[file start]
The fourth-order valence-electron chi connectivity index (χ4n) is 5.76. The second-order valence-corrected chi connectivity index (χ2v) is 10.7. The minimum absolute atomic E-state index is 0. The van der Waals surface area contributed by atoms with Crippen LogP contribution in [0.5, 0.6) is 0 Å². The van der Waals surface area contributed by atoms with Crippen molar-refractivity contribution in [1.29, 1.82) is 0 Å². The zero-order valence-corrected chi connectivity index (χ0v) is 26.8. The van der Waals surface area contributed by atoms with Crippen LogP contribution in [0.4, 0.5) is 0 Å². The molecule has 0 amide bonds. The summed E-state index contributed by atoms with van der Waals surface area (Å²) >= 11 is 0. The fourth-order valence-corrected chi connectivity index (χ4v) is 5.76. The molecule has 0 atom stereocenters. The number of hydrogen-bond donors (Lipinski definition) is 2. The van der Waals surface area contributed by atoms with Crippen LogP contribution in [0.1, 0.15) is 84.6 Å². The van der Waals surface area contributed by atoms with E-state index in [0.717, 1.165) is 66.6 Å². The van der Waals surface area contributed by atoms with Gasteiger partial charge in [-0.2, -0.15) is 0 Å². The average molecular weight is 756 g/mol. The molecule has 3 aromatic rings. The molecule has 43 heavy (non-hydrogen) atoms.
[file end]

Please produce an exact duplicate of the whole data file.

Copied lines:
The fourth-order valence-electron chi connectivity index (χ4n) is 5.76. The second-order valence-corrected chi connectivity index (χ2v) is 10.7. The minimum absolute atomic E-state index is 0. The van der Waals surface area contributed by atoms with Crippen LogP contribution in [0.5, 0.6) is 0 Å². The van der Waals surface area contributed by atoms with Crippen molar-refractivity contribution in [1.29, 1.82) is 0 Å². The zero-order valence-corrected chi connectivity index (χ0v) is 26.8. The van der Waals surface area contributed by atoms with Crippen LogP contribution in [0.4, 0.5) is 0 Å². The molecule has 0 amide bonds. The summed E-state index contributed by atoms with van der Waals surface area (Å²) >= 11 is 0. The fourth-order valence-corrected chi connectivity index (χ4v) is 5.76. The molecule has 0 atom stereocenters. The number of hydrogen-bond donors (Lipinski definition) is 2. The van der Waals surface area contributed by atoms with Crippen LogP contribution in [0.1, 0.15) is 84.6 Å². The van der Waals surface area contributed by atoms with E-state index in [0.717, 1.165) is 66.6 Å². The van der Waals surface area contributed by atoms with Gasteiger partial charge in [-0.2, -0.15) is 0 Å². The average molecular weight is 756 g/mol. The molecule has 3 aromatic rings. The molecule has 43 heavy (non-hydrogen) atoms.